Here is a nice list of best practices for peer reviews from SmartBear. These parallel the recommendations I usually give, but it is nice to have the longer version readily available too (see link below).
1. Review fewer than 200-400 lines of code at a time.
2. Aim for an inspection rate of less than 300-500 LOC/hr (But, see comment below)
3. Take enough time for a proper, slow review, but not more than 60-90 minutes
4. Authors should annotate source code before the review begins
5. Establish quantifiable goals for code review and capture metrics so you can improve your process
6. Checklists substantially improve results for both authors and reviewers
7. Verify that defects are actually fixed
8. Managers must foster a good code review culture in which finding defects is viewed positively
9. Beware the "Big Brother" effect (don't use metrics to punish people)
10. The Ego Effect: do at least some code review, even if you don't have time to review it all
And now my comments: The data I've seen shows 300-500 LOC/hr is too high by a factor of 2 or so. I recommend 100-200 lines of code per hour for 60-120 minutes. It may be that SmartBear's tool lets you go faster, but I believe that comes at a cost that exceeds the time save.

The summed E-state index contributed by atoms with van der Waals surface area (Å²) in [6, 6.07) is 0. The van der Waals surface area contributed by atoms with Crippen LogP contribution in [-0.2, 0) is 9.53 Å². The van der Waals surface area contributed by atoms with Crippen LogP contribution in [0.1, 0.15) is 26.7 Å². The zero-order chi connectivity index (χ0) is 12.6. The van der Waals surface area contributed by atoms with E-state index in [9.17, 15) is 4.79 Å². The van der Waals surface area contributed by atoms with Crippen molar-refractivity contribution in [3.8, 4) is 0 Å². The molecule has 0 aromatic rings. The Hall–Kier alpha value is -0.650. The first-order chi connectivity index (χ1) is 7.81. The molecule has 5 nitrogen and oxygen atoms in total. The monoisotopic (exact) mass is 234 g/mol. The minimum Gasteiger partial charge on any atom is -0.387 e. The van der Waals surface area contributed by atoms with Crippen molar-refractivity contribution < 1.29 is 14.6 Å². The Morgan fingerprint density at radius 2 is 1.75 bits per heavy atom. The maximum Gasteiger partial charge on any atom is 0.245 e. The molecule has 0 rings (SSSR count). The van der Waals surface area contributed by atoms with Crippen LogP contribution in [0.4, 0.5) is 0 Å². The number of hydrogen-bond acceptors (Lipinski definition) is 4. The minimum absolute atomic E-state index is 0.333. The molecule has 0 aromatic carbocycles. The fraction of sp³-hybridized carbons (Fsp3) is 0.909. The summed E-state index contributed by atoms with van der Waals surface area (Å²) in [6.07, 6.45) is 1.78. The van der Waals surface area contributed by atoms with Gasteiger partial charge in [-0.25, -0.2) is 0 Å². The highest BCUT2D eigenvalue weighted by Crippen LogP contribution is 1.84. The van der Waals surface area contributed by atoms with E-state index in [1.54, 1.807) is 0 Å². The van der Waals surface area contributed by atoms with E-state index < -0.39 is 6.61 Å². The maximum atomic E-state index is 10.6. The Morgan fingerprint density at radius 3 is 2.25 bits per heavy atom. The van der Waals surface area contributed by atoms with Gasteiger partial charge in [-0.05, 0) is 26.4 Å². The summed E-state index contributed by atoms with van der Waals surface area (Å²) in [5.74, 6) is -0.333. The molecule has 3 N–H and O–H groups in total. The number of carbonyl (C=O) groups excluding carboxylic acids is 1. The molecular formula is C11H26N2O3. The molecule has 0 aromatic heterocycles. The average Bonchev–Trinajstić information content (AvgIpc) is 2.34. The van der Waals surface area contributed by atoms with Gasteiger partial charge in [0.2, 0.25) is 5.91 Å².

I deleted their best practice #11, which says that lightweight reviews are great stuff, because I don't entirely buy it. Everything I've seen shows that lightweight reviews (which they advocate) are better than no reviews, and for that reason perhaps they make a good first step. But if you skip the in-person review meeting you're losing out on a lot of potential benefit. Your mileage may vary.
You can get the full white paper here: http://support.smartbear.com/resources/cc/11_Best_Practices_for_Peer_Code_Review.pdf
(They are not compensating me for posting this, and I presume they don't mind the free publicity.)
I sometimes get requests from LinkedIn contacts about help deciding between job offers. I can't provide personalize advice, but here are...
(If you want to know more, see my Webinar on CRCs and checksums based on work sponsored by the FAA.) If you are looking for a lightwei...
It is common to see small helper functions implemented as macros, especially in older C code. Everyone seems to do it. But you should ...
The book is available from Amazon. Here's a description: http://koopman.us/index.html Book Summary This book distills the exper...